Coltrane had a vision for music that sounded like noise to those who were unprepared to hear what he was laying down, but he could play sweet enough to make a woman swoon when he wanted to. Perhaps one day Kevin Durant will have that same command of his instrument.

There is no doubt, however, that supporting cast is crucial. Trane had a rhythm section of McCoy Tyner, Elvin Jones and Jimmy Garrison on many of his truly classic recordings, including his magnum opus A Love Supreme. Later he even brought in fellow saxophonist Archie Shepp when he was ready to get really radical. It wasn’t always the same guys, but it was always someone who knew how to play within Trane’s groove.

The most crucial aspect of the coming years for Kevin Durant will involve the selection of sidemen for his upcoming tour de force. Perhaps he can reach a place where that fiery ebb and flow will be his to command, just as it once was for John Coltrane. When he finds that ability to play something old in a new way, and something new in an earth-shattering way…. well, look out, NBA. That’s all I can say.

(Props to Free Darko, where Basketball is Jazz every day of the year)

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If you’ve ever wanted to know what a bunch of no-talent assclowns would do if they were GM’s, all you have to do is read just about any blog around. But if you want to know what no-talent assclowns would do, and then watch Awful Announcing make fun of their “acumen”, then you really need to go check out the AA Mock Draft. I hear we’ve been graded.

I was in charge of adding pieces to Dwayne Wade and the Miami Heat, and I kept having the urge to go foreign, because the Heat have NO overseas dudes. And that’s not cricket, mate. I’ll say two things about my first and second round picks, and then leave you to follow the link: “Who wants to sex the Splitter?” and “Honka Espoo”.

Now, run along, you little scamps.

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Kevin Pritchard’s Long and Winding Road

pritchard.jpgI’ve been hearing Portland GM Kevin Pritchard’s name bandied about for some time now, thanks to his immense good fortune in having to decide between Greg Oden and Kevin Durant come Thursday of this week. It feels very, very strange to me to hear his name so often, because for the last 15 years or so, if I had mentioned him to just about any sports fan I know, I would have received a blank stare in response. I felt like a fan club of one.

Why do I love Kevin Pritchard? Easy answer – I was a freshman at the University of Kansas in 1988, and he was a key player on that famous Danny and the Miracles team that won the championship and turned Lawrence, Kansas upside down for several days. Since that team changed my life, I remember all kinds of absurd things about it. For instance, backup guard Clint Normore, who played crucial minutes in that game, was a varsity linebacker defensive player for KU’s gridiron team. Compared to that bit of ephemera, remembering Kevin Pritchard is easy. He went 6 of 7 from the floor and scored 13 that night, one off his jersey number.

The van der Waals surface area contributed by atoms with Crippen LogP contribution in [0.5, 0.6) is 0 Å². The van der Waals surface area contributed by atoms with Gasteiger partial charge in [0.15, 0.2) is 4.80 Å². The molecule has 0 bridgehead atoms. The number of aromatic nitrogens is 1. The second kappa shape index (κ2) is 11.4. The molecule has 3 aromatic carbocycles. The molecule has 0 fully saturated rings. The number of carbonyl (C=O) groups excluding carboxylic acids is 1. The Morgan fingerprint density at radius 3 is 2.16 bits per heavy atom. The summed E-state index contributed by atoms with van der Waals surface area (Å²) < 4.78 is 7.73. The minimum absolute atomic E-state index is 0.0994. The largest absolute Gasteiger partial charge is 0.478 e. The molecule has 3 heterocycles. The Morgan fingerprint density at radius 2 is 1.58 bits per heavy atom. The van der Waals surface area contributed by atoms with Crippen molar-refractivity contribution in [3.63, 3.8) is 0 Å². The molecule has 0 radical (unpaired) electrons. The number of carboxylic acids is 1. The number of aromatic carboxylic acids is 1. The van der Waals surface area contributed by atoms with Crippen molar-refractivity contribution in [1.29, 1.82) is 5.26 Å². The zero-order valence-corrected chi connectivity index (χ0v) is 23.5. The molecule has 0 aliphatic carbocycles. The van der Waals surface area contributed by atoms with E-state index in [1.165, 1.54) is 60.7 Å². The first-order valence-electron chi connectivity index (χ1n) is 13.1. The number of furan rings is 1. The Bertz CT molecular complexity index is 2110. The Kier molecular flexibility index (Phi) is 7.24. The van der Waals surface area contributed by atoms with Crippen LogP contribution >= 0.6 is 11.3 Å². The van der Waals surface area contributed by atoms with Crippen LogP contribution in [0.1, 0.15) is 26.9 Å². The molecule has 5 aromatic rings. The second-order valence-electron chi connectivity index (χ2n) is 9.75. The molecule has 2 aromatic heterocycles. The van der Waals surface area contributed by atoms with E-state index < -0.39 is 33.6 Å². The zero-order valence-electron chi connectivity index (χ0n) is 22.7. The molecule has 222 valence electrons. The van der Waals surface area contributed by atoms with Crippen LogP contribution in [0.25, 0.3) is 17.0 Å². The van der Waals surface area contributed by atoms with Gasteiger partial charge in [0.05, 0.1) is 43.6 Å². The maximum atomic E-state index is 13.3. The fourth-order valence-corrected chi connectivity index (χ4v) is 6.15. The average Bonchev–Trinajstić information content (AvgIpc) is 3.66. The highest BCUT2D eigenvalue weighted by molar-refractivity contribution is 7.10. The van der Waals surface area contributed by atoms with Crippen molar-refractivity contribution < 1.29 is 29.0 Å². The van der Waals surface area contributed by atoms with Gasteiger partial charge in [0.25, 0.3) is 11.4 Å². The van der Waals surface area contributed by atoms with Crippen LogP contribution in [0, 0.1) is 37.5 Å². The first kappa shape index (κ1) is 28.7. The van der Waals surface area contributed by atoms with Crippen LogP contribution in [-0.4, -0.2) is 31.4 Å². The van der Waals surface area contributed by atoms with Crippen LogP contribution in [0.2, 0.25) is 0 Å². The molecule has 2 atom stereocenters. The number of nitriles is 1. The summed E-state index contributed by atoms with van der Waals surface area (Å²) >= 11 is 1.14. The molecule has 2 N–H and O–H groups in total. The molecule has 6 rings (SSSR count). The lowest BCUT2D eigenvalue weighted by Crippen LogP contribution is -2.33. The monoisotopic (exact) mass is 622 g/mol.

pritchardmaddox.jpgPritchard also made one of the finest hustle plays I’ve ever seen in person. Back in those days, I couldn’t afford to go to many live KU games, but I often picked off undesirable tickets from my friends who were going home for winter break. One such event was a dismal Arizona State at Kansas game that was relatively meaningless. It was Pritchard’s senior season, if I remember correctly, and the Jayhawks were not having a difficult time with the Sun Devils. Nonetheless, when a maroon-and-gold clad guard stole the ball from Kansas and streaked away for the easy layup, Pritchard chased him down and blocked the kid’s shot cleanly from behind. The moral of the story? Don’t sleep on Kevin Pritchard. In addition to being a damn fine player, he made the Big 8 all-academic team for three years running.

Pritchard’s post-Kansas career was nothing to write home about. He was the 34th pick in the 1990 NBA draft, going to Golden State, where he started once. It was the only start of his NBA career. He played a few games over the next handful of seasons before moving to the now-defunct CBA, and then went overseas. When playing opportunities dried up, Pritchard sold mutual funds for about a year, before landing a front-office gig with the ABA’s Kansas City Knights, where he wore many hats, including GM, Director of Player Personnel, and Head Coach. He won an ABA championship in those roles in 2000-2001.